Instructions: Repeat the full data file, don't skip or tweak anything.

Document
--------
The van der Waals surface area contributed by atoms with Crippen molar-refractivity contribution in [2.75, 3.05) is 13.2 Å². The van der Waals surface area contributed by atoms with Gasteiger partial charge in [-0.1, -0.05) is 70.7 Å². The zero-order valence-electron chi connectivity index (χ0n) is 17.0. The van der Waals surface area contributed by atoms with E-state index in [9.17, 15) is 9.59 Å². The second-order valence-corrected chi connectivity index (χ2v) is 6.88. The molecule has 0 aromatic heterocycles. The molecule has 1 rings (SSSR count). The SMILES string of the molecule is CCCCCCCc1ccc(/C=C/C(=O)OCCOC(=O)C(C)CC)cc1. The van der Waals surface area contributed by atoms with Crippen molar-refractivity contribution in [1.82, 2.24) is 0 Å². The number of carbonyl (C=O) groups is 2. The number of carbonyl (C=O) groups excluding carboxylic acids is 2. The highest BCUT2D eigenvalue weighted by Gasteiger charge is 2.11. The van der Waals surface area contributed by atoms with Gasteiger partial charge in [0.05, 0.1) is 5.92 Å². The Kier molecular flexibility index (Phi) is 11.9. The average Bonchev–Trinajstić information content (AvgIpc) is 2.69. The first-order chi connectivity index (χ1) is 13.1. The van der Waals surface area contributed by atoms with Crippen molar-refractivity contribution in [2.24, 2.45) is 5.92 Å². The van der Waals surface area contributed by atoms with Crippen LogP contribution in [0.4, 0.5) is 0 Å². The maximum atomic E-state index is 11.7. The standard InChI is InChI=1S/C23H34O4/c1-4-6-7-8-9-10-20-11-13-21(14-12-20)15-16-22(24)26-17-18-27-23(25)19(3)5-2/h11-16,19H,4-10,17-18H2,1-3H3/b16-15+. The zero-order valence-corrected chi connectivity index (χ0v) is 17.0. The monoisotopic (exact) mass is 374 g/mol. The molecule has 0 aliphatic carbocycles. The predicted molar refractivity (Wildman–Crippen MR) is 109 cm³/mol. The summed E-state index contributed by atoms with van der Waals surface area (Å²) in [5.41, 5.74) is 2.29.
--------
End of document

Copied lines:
The van der Waals surface area contributed by atoms with Crippen molar-refractivity contribution in [2.75, 3.05) is 13.2 Å². The van der Waals surface area contributed by atoms with Gasteiger partial charge in [-0.1, -0.05) is 70.7 Å². The zero-order valence-electron chi connectivity index (χ0n) is 17.0. The van der Waals surface area contributed by atoms with E-state index in [9.17, 15) is 9.59 Å². The second-order valence-corrected chi connectivity index (χ2v) is 6.88. The molecule has 0 aromatic heterocycles. The molecule has 1 rings (SSSR count). The SMILES string of the molecule is CCCCCCCc1ccc(/C=C/C(=O)OCCOC(=O)C(C)CC)cc1. The van der Waals surface area contributed by atoms with Crippen molar-refractivity contribution in [1.82, 2.24) is 0 Å². The number of carbonyl (C=O) groups is 2. The number of carbonyl (C=O) groups excluding carboxylic acids is 2. The highest BCUT2D eigenvalue weighted by Gasteiger charge is 2.11. The van der Waals surface area contributed by atoms with Gasteiger partial charge in [0.05, 0.1) is 5.92 Å². The Kier molecular flexibility index (Phi) is 11.9. The average Bonchev–Trinajstić information content (AvgIpc) is 2.69. The first-order chi connectivity index (χ1) is 13.1. The van der Waals surface area contributed by atoms with Crippen molar-refractivity contribution in [2.24, 2.45) is 5.92 Å². The van der Waals surface area contributed by atoms with Crippen LogP contribution in [0.4, 0.5) is 0 Å². The maximum atomic E-state index is 11.7. The standard InChI is InChI=1S/C23H34O4/c1-4-6-7-8-9-10-20-11-13-21(14-12-20)15-16-22(24)26-17-18-27-23(25)19(3)5-2/h11-16,19H,4-10,17-18H2,1-3H3/b16-15+. The zero-order valence-corrected chi connectivity index (χ0v) is 17.0. The monoisotopic (exact) mass is 374 g/mol. The molecule has 0 aliphatic carbocycles. The predicted molar refractivity (Wildman–Crippen MR) is 109 cm³/mol. The summed E-state index contributed by atoms with van der Waals surface area (Å²) in [5.41, 5.74) is 2.29.